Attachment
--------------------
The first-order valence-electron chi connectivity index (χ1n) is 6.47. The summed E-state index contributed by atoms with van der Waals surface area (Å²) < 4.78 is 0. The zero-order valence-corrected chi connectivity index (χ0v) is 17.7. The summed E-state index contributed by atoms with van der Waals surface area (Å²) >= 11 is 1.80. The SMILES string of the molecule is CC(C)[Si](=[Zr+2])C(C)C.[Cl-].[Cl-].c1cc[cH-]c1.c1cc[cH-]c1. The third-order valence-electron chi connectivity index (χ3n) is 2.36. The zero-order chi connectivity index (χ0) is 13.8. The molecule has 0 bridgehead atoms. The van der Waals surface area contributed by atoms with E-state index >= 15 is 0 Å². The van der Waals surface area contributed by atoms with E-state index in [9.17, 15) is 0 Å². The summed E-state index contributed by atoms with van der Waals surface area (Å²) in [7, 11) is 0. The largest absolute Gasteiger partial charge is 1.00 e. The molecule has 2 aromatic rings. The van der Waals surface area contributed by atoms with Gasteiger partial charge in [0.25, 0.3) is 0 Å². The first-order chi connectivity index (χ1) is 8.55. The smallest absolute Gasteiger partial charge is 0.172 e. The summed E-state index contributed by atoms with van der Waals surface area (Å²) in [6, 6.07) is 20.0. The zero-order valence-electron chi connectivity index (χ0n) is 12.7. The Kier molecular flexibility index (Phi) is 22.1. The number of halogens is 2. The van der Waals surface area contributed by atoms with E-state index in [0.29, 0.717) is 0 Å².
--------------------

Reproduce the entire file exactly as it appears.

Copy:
The first-order valence-electron chi connectivity index (χ1n) is 6.47. The summed E-state index contributed by atoms with van der Waals surface area (Å²) < 4.78 is 0. The zero-order valence-corrected chi connectivity index (χ0v) is 17.7. The summed E-state index contributed by atoms with van der Waals surface area (Å²) >= 11 is 1.80. The SMILES string of the molecule is CC(C)[Si](=[Zr+2])C(C)C.[Cl-].[Cl-].c1cc[cH-]c1.c1cc[cH-]c1. The third-order valence-electron chi connectivity index (χ3n) is 2.36. The zero-order chi connectivity index (χ0) is 13.8. The molecule has 0 bridgehead atoms. The van der Waals surface area contributed by atoms with E-state index >= 15 is 0 Å². The van der Waals surface area contributed by atoms with E-state index in [9.17, 15) is 0 Å². The summed E-state index contributed by atoms with van der Waals surface area (Å²) in [7, 11) is 0. The largest absolute Gasteiger partial charge is 1.00 e. The molecule has 2 aromatic rings. The van der Waals surface area contributed by atoms with Gasteiger partial charge in [0.25, 0.3) is 0 Å². The first-order chi connectivity index (χ1) is 8.55. The smallest absolute Gasteiger partial charge is 0.172 e. The summed E-state index contributed by atoms with van der Waals surface area (Å²) in [6, 6.07) is 20.0. The zero-order valence-electron chi connectivity index (χ0n) is 12.7. The Kier molecular flexibility index (Phi) is 22.1. The number of halogens is 2. The van der Waals surface area contributed by atoms with E-state index in [0.29, 0.717) is 0 Å².